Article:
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What is Domestic Violence?
Domestic violence is one of the most chronically underreported crimes; approximately 20% of the 1.5 million people who experience domestic violence annually obtain civil protection orders.
One in four women will experience some form of domestic violence in her lifetime.
It’s estimated that 1.3 million women are victims of physical assault by an intimate partner each year.
Witnessing violence between one’s parents or caretakers is the strongest risk factor of transmitting violent behavior onto the next generation.
Boys who witness domestic violence are twice as likely to abuse their own partners and children as adults.
Source: National Coalition against Domestic Violence
What does it look like?
Physical abuse: slapping, hitting, shoving, hair pulling, pinching, biting, grabbing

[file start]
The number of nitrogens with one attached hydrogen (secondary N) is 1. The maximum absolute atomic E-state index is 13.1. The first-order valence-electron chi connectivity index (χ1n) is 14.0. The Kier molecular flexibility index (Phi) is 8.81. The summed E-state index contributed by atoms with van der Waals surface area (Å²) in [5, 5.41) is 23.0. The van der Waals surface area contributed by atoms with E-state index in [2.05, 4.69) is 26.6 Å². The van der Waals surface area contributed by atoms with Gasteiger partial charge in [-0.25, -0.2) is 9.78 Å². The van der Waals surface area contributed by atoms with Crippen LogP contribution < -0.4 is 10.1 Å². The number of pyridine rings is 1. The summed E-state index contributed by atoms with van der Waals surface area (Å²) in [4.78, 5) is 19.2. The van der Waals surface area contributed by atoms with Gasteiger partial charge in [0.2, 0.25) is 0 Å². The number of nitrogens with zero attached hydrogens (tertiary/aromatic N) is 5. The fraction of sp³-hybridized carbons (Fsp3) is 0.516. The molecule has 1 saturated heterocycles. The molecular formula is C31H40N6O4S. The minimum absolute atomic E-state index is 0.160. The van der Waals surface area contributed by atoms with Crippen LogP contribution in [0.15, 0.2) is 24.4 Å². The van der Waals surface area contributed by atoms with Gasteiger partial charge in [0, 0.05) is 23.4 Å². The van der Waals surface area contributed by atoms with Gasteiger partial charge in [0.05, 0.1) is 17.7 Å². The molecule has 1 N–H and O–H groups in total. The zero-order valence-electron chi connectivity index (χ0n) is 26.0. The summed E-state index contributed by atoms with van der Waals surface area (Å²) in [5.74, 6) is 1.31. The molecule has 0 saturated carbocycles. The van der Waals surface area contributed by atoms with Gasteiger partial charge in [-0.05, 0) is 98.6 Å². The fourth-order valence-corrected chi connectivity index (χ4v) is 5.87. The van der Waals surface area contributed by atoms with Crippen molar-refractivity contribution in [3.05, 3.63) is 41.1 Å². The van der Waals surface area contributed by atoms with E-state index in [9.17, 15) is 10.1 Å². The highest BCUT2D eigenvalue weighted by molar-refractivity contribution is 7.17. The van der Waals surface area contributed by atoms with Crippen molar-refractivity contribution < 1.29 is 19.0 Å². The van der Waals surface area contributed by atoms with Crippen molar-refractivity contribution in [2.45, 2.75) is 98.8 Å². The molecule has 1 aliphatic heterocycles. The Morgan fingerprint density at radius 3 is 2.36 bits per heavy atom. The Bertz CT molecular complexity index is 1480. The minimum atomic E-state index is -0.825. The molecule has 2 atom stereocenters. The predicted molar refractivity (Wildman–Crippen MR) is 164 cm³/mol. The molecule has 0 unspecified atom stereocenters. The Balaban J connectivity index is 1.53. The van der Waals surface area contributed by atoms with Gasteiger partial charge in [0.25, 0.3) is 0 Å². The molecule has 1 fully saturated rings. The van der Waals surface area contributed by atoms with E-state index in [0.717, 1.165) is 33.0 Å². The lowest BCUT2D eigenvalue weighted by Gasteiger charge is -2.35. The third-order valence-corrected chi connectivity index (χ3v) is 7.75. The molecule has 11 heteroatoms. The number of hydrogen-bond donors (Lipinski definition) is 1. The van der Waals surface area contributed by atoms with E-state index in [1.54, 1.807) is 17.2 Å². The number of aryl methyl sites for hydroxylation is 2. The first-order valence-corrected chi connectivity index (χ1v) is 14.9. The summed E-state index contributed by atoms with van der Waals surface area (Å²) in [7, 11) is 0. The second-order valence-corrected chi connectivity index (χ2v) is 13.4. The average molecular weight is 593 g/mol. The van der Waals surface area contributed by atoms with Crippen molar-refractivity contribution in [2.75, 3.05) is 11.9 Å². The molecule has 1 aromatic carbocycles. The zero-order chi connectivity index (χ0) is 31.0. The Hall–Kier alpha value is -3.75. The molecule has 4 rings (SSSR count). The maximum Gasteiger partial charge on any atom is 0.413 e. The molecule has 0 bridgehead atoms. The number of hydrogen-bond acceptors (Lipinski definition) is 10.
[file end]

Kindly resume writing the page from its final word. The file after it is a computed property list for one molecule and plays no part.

Sexual abuse: forcing sex, attacks on sexual parts of the body, marital rape, treating one in a sexually demeaning manner
Emotional abuse: name-calling, diminishing one’s abilities, damaging one’s relationship with his or her children, constant criticism
Economic abuse: maintaining total control over resources in order to make an individual financially dependent, withholding one’s access to money, forbidding one’s attendance at employment or school
Psychological abuse: causing fear by intimidation; threatening physical harm to partner, children, self or partner’s family or friends; destruction of property or pets; forcing isolation from family, friends, or work and/or school
Source: Office of Violence against Women
The National Resource Center on Domestic Violence (NRCDV), funded by the Department of Health and Humans Services Family Violence Prevention and Services Program has released of an interactive online course, Domestic Violence: Understanding the Basics. Learn more about DV in this one-hour interactive eLearning module.
This course will discuss the following:
Dynamics and common tactics that characterize domestic violence
Overview of the scope and impact on individuals and society
Underlying factors that allow domestic violence to exist
Various risks and choices that survivors face
Solutions to the problem.